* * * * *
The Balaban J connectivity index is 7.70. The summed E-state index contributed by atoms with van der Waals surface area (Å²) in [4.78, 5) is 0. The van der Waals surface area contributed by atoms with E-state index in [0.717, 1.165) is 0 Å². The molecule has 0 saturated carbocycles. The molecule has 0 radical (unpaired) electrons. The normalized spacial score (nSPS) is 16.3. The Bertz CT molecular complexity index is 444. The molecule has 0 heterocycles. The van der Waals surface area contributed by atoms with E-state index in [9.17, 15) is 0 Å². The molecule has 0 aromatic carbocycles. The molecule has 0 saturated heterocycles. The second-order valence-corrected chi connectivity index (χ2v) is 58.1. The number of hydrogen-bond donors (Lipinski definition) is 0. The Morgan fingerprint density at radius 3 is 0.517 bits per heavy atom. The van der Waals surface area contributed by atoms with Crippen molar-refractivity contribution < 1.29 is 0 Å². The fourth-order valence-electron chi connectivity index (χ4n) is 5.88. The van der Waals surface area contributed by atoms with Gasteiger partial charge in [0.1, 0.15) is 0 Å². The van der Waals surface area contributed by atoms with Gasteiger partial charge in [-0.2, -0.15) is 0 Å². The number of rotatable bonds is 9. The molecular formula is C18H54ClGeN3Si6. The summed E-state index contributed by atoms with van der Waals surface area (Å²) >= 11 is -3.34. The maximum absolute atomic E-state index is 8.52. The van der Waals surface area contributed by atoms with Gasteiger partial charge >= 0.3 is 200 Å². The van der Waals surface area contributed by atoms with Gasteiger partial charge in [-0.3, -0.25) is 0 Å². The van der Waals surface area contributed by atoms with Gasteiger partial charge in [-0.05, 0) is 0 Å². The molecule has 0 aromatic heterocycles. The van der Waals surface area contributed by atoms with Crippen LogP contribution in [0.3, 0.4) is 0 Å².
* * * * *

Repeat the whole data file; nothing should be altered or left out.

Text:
The Balaban J connectivity index is 7.70. The summed E-state index contributed by atoms with van der Waals surface area (Å²) in [4.78, 5) is 0. The van der Waals surface area contributed by atoms with E-state index in [0.717, 1.165) is 0 Å². The molecule has 0 saturated carbocycles. The molecule has 0 radical (unpaired) electrons. The normalized spacial score (nSPS) is 16.3. The Bertz CT molecular complexity index is 444. The molecule has 0 heterocycles. The van der Waals surface area contributed by atoms with E-state index in [9.17, 15) is 0 Å². The molecule has 0 aromatic carbocycles. The molecule has 0 saturated heterocycles. The second-order valence-corrected chi connectivity index (χ2v) is 58.1. The number of hydrogen-bond donors (Lipinski definition) is 0. The Morgan fingerprint density at radius 3 is 0.517 bits per heavy atom. The van der Waals surface area contributed by atoms with Crippen molar-refractivity contribution < 1.29 is 0 Å². The fourth-order valence-electron chi connectivity index (χ4n) is 5.88. The van der Waals surface area contributed by atoms with Gasteiger partial charge in [0.1, 0.15) is 0 Å². The van der Waals surface area contributed by atoms with Gasteiger partial charge in [-0.2, -0.15) is 0 Å². The number of rotatable bonds is 9. The molecular formula is C18H54ClGeN3Si6. The summed E-state index contributed by atoms with van der Waals surface area (Å²) >= 11 is -3.34. The maximum absolute atomic E-state index is 8.52. The van der Waals surface area contributed by atoms with Gasteiger partial charge >= 0.3 is 200 Å². The van der Waals surface area contributed by atoms with Gasteiger partial charge in [-0.3, -0.25) is 0 Å². The van der Waals surface area contributed by atoms with Gasteiger partial charge in [-0.05, 0) is 0 Å². The molecule has 0 aromatic heterocycles. The van der Waals surface area contributed by atoms with Crippen LogP contribution in [0.3, 0.4) is 0 Å².